Thanks to @jgombita for alerting me to this post!

  12. Great post, and it’s a topic that organizations are going to have to take a long, hard look at. I wrote a series of posts last week about a bad experience I had with Domino’s Pizza, and how I was ignored on their Twitter account until I actually blogged about it. Not fair to most customers either, is it? But when their process led to them opening up a customer service ticket (their typical process, so far so good) that ticket was ignored and I didn’t receive a resolution through that channel. It wasn’t until I blogged again that the corporate office did anything. So I think they were on to a good idea…route Twitter inquiries into the standard process…but then, as you say, that process can’t be broken. People will otherwise feel ignored and will get louder.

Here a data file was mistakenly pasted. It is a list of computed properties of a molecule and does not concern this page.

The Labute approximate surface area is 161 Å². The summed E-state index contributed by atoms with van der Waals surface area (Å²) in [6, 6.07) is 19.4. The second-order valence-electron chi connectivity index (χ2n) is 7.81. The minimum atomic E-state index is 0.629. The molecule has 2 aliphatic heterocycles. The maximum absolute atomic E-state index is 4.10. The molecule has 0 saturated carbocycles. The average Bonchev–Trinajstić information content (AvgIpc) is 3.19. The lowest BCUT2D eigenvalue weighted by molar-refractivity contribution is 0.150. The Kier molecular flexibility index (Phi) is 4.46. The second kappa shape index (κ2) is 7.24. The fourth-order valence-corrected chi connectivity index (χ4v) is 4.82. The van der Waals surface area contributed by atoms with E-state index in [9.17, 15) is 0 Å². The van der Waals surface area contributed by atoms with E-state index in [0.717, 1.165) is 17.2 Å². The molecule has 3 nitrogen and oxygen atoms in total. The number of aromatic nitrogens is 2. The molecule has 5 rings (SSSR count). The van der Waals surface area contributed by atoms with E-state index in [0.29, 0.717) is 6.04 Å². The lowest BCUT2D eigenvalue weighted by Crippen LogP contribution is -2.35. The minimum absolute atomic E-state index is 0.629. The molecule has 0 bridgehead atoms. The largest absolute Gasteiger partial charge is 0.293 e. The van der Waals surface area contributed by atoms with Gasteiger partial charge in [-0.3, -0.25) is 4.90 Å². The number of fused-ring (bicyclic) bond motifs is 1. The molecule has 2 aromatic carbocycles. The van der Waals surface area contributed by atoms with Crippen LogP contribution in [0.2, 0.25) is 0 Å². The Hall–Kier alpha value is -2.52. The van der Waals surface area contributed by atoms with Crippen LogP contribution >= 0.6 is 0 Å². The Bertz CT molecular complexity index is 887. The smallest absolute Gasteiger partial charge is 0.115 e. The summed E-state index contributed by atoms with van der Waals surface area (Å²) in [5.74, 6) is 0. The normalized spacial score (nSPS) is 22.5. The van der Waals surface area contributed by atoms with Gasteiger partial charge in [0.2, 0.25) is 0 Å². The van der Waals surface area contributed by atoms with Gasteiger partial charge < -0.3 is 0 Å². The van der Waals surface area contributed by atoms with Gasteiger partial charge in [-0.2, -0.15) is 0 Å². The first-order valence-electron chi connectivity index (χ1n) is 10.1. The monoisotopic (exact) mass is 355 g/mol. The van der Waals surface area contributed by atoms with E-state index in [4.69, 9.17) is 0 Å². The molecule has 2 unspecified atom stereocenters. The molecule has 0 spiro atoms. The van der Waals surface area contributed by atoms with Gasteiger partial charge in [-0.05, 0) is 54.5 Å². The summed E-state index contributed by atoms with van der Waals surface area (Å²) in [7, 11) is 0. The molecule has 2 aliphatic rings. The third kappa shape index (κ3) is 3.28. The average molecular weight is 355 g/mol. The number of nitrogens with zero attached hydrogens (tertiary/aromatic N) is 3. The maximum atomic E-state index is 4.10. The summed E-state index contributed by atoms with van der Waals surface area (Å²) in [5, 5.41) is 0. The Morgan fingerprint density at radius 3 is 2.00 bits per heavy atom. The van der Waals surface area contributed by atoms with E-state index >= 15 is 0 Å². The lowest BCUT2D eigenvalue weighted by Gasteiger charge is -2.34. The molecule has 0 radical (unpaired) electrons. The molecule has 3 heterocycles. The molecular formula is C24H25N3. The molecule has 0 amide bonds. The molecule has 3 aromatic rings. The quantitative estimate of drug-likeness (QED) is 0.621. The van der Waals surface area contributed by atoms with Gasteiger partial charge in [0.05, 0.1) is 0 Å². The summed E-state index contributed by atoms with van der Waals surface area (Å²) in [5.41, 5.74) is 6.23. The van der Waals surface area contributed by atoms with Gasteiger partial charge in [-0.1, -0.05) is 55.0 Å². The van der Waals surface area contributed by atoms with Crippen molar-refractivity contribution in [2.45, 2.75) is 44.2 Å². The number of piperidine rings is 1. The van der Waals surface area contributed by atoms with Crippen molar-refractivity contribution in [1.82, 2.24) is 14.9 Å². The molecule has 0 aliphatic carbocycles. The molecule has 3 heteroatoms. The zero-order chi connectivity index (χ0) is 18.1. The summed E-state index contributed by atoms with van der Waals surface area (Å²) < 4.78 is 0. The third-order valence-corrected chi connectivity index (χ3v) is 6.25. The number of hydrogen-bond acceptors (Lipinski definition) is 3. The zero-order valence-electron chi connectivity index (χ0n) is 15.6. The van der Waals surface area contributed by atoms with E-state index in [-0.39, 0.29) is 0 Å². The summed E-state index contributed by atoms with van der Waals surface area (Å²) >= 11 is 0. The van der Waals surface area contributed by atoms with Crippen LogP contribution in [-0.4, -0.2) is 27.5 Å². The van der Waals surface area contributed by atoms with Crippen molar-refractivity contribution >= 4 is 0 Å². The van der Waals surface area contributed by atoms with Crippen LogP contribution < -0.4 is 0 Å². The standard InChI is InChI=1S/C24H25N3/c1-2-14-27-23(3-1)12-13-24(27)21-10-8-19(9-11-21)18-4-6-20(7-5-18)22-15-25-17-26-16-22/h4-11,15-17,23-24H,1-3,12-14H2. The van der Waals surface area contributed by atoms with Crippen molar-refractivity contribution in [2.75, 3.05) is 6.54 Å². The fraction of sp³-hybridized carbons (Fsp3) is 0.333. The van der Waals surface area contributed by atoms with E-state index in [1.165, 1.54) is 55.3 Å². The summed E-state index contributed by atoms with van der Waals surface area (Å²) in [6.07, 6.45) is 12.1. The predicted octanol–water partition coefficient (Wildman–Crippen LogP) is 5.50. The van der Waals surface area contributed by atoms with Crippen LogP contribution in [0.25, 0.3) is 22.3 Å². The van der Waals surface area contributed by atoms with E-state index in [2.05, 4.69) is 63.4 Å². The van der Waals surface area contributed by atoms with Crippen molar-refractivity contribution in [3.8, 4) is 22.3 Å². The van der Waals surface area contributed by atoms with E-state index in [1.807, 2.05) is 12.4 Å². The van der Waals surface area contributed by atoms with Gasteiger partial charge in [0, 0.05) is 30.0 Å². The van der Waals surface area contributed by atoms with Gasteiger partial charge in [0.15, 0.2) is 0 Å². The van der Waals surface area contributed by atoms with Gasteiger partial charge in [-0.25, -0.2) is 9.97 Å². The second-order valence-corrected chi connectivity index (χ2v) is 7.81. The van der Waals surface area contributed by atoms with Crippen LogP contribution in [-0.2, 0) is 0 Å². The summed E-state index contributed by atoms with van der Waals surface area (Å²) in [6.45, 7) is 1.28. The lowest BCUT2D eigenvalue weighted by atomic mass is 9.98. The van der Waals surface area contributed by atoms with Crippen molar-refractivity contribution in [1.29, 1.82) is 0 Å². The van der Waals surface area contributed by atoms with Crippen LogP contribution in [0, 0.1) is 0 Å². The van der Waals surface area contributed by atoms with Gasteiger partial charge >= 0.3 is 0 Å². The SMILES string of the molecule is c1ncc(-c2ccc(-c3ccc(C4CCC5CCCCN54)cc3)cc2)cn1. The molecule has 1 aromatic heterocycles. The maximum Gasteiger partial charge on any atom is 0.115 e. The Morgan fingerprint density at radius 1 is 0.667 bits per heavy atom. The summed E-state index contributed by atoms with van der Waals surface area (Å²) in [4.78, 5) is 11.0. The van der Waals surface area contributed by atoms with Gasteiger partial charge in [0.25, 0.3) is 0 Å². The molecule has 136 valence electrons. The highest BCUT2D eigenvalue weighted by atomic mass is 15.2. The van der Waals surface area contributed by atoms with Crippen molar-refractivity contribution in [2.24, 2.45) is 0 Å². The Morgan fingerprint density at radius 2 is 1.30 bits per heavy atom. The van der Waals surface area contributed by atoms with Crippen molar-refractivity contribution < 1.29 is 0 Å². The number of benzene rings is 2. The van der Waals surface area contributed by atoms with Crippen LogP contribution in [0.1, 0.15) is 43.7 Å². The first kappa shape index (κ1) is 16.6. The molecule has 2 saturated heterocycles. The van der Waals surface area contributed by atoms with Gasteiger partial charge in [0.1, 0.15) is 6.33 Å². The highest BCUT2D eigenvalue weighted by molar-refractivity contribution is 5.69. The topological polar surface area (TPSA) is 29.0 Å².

Will be interesting to see which brands do this well.

  13. [Special attention online] sends the message that when all else fails, complaining publicly will get to a resolution, and it usually does.
    Yes, yes and yes!
    As much as companies want to look at social as a marketing channel, it’s very origin is as a disruptive force. Go back to Cluetrain…go back to BBS and the early days of blogs…it wasn’t about marketing. It was about “You’re not hearing me!” It was about people helping people because companies WOULDN’T help.
    As a guy who writes his own paycheck, I risk leaving money on the table when I explain this to brands. They want me to show them how to use social to drive sales. But as a human being, I want companies to first fix the customer service problems that spawned social’s rise in the first place.